There is no self dealing. It’s not the moms $ being used on reno’s.

Sis apparently views use of her $$$$ to do work on 50+ yr old house owned by her mom as a sensible. Even if Sissy has a Fton of $, sinking 100K plus having to be around to make sure work is done correctly, isn’t ever taken lightly in my experience. Sissy may be over investing in the house based on comps when it eventually sells. But maybe not. As long as it sells and makes a profit payable to the mom, the intention of Sissys actions as the chosen POA can be viewed as in the moms interest.

Sissy has NOT told the OP she needs to pay 50% of the reno.
Sissy is fronting the costs according to OP.
OP is not out any $ for anything done with the house.
She has no harm at present in my not an attorney opinion. OP is fixated on her supposed inheritance. She fails to realize there may be no inheritance as mom just might outlive her current investment portfolio and need to draw on house sale $ to continue to private pay for that NH plus pay for regular property costs, like taxes & insurance. If mom is paying $ 15,800 a mo NH and $10K a yr on the house in her name, that’s almost $ 200K a year. We have another month like the last week, moms $ might be on fumes by EOY& needs house sale $.
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This is confusing …was mom part owner of the home? Even if she was no longer living there , this may be considered the case legally , in which case fathers will leaving it to daughters does not apply ..at least to moms half. If mother is not in any way considered as owner of that home and it was only fathers property ( for example if he was legally divorced and sole owner) then his will does prevail. As such , the sister does not have control unless she is his executor. As executor she can , however, spend as she decides for renovation and then deduct from sale of home decreasing your inheritance possibly ( unless renovations increase sale price proportionately ). If she is not executor than she has no right to recoup her spending and you should not be responsible at all. This might take legal action ..since it seems you can’t afford it this might be difficult . You can ask questions of the estate lawyer to clarify and I think that cost will be passed to the estate. Also, sometimes you can find low cost legal aide ..especially if you live near a university with a law school. These also have programs for students to do this without fees. If mother is in any ownership of home or heir to dads estate than her incompetence would mean sister being poa does mean she can spend as she wishes . She can also sell and distribute as she wants in moms best interest. If home is considered half yours and sisters and other half moms - you would get a quarter of home sale price after costs. On your mothers passing the other half might come to you depending on moms will.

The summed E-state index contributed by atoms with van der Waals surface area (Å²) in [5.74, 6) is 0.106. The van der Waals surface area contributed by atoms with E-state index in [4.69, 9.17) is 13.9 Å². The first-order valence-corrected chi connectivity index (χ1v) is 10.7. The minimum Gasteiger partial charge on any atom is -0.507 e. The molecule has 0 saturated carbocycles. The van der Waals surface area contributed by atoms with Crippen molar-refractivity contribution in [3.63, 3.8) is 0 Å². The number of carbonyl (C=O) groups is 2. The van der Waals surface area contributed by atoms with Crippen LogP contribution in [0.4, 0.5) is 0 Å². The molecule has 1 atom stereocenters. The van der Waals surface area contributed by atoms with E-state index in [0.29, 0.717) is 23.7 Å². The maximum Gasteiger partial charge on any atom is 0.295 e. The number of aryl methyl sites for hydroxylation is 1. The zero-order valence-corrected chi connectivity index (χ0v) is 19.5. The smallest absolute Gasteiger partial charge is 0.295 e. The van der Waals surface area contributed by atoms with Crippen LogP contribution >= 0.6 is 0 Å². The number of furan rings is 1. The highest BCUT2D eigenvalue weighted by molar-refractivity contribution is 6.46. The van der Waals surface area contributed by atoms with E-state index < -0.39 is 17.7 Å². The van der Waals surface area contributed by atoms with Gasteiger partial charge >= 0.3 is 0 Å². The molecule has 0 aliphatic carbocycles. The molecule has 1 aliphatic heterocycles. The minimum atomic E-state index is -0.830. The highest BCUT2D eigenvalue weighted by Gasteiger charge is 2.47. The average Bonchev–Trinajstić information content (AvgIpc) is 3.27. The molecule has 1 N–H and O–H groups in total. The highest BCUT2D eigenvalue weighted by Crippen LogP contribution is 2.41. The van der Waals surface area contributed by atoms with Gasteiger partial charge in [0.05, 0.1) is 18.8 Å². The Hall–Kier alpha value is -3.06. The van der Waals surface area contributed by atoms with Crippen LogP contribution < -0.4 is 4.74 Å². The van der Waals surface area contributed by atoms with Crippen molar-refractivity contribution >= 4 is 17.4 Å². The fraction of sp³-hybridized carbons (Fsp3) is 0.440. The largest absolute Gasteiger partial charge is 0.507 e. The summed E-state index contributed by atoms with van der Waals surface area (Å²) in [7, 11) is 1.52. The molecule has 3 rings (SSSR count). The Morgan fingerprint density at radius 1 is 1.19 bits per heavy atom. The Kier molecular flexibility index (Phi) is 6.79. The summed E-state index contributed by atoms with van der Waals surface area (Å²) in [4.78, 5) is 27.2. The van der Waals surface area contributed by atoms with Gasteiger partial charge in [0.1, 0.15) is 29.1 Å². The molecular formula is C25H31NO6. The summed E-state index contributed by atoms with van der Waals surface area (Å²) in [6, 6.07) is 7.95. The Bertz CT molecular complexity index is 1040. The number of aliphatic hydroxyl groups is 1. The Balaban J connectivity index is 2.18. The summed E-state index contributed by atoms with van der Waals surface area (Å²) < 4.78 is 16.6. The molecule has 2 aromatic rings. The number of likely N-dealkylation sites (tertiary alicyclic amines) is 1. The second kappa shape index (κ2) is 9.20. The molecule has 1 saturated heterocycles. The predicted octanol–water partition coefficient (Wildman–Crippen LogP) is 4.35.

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Reply to Mymomsthebest
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In my opinion, your sister appears to have no respect for you and believes that she's smarter/better than you and is a know it all. This is more of an emotional/psychological battle that seems to have been ongoing between you and your sister. She also seems self absorbed. For her to not keep you in the loop from the get go comes across as being sneaky which in turns seems sketchy. I know how you are feeling! My cousin is experiencing a similar situation and it's heart wrenching to not be a part of the decision making, especially when it's your sibling. Some people believe they know what's best and don't even consider the other person's feelings. Remember that money is the root of all evil. I hope you can resolve this without an attorney, because they will end up with the majority of the money in the end.
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Reply to RST888
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Elder Law Attorney...........get everything in writing and let your sister know what you know.
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Reply to ConnieCaretaker
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Once your mother is deceased the POA ends and has no control whatsoever over your mother’s estate. At that point her will, if she has one, will dictate where and how her estate proceeds are distributed. Whoever is named as the “executor” of the will will oversee that process, but the will itself provides the road map. If there is no will, or even if there is, get a lawyer to represent your interest. If there is no will, the court will appoint an executor. You and your sibling may be appointed as co-executors.
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Reply to jemfleming
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As POA for financial matters for your Mom, I think your sister is within her rights to renovate the house if she thinks it will bring a better sale price. It would have been nice if she had discussed it with you and had been more forthcoming about the actual expenses. She should show you the receipts for the house renovation, if they come to $200K, then it would be fair to deduct half from your portion. You may want to consult an attorney, if you think you are not being treated fairly. Check the will also to make sure that the money is not supposed to first be used for your mother's care, and if anything is left over, to be distributed to you and your sister.
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freqflyer Oct 2, 2022